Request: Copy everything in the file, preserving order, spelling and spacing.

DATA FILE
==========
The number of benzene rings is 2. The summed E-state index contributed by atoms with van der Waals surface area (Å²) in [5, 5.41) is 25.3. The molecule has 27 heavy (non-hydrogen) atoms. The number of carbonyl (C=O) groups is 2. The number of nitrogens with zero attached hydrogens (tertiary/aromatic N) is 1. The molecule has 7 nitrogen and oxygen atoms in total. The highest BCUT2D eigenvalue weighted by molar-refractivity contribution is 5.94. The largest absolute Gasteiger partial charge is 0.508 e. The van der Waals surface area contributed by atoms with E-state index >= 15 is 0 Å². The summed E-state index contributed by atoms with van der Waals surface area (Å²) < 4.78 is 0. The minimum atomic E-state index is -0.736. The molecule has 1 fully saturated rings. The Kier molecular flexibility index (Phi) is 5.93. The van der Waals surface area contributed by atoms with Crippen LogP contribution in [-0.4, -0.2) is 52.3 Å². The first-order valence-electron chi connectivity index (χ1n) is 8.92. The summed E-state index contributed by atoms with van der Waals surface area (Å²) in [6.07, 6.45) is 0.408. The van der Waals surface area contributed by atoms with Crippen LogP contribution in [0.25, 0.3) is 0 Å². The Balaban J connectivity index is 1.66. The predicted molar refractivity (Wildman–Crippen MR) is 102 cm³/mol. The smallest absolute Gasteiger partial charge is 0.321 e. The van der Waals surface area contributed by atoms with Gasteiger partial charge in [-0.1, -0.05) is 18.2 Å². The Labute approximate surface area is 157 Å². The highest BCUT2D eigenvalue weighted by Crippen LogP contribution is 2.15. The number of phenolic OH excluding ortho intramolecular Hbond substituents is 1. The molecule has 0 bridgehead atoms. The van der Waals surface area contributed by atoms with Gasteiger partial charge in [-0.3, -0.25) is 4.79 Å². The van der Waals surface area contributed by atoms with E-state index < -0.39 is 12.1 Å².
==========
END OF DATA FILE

The number of benzene rings is 2. The summed E-state index contributed by atoms with van der Waals surface area (Å²) in [5, 5.41) is 25.3. The molecule has 27 heavy (non-hydrogen) atoms. The number of carbonyl (C=O) groups is 2. The number of nitrogens with zero attached hydrogens (tertiary/aromatic N) is 1. The molecule has 7 nitrogen and oxygen atoms in total. The highest BCUT2D eigenvalue weighted by molar-refractivity contribution is 5.94. The largest absolute Gasteiger partial charge is 0.508 e. The van der Waals surface area contributed by atoms with E-state index >= 15 is 0 Å². The summed E-state index contributed by atoms with van der Waals surface area (Å²) < 4.78 is 0. The minimum atomic E-state index is -0.736. The molecule has 1 fully saturated rings. The Kier molecular flexibility index (Phi) is 5.93. The van der Waals surface area contributed by atoms with Crippen LogP contribution in [-0.4, -0.2) is 52.3 Å². The first-order valence-electron chi connectivity index (χ1n) is 8.92. The summed E-state index contributed by atoms with van der Waals surface area (Å²) in [6.07, 6.45) is 0.408. The van der Waals surface area contributed by atoms with Crippen LogP contribution in [0.25, 0.3) is 0 Å². The Balaban J connectivity index is 1.66. The predicted molar refractivity (Wildman–Crippen MR) is 102 cm³/mol. The smallest absolute Gasteiger partial charge is 0.321 e. The van der Waals surface area contributed by atoms with Gasteiger partial charge in [-0.1, -0.05) is 18.2 Å². The Labute approximate surface area is 157 Å². The highest BCUT2D eigenvalue weighted by Crippen LogP contribution is 2.15. The number of phenolic OH excluding ortho intramolecular Hbond substituents is 1. The molecule has 0 bridgehead atoms. The van der Waals surface area contributed by atoms with Gasteiger partial charge in [-0.3, -0.25) is 4.79 Å². The van der Waals surface area contributed by atoms with E-state index < -0.39 is 12.1 Å².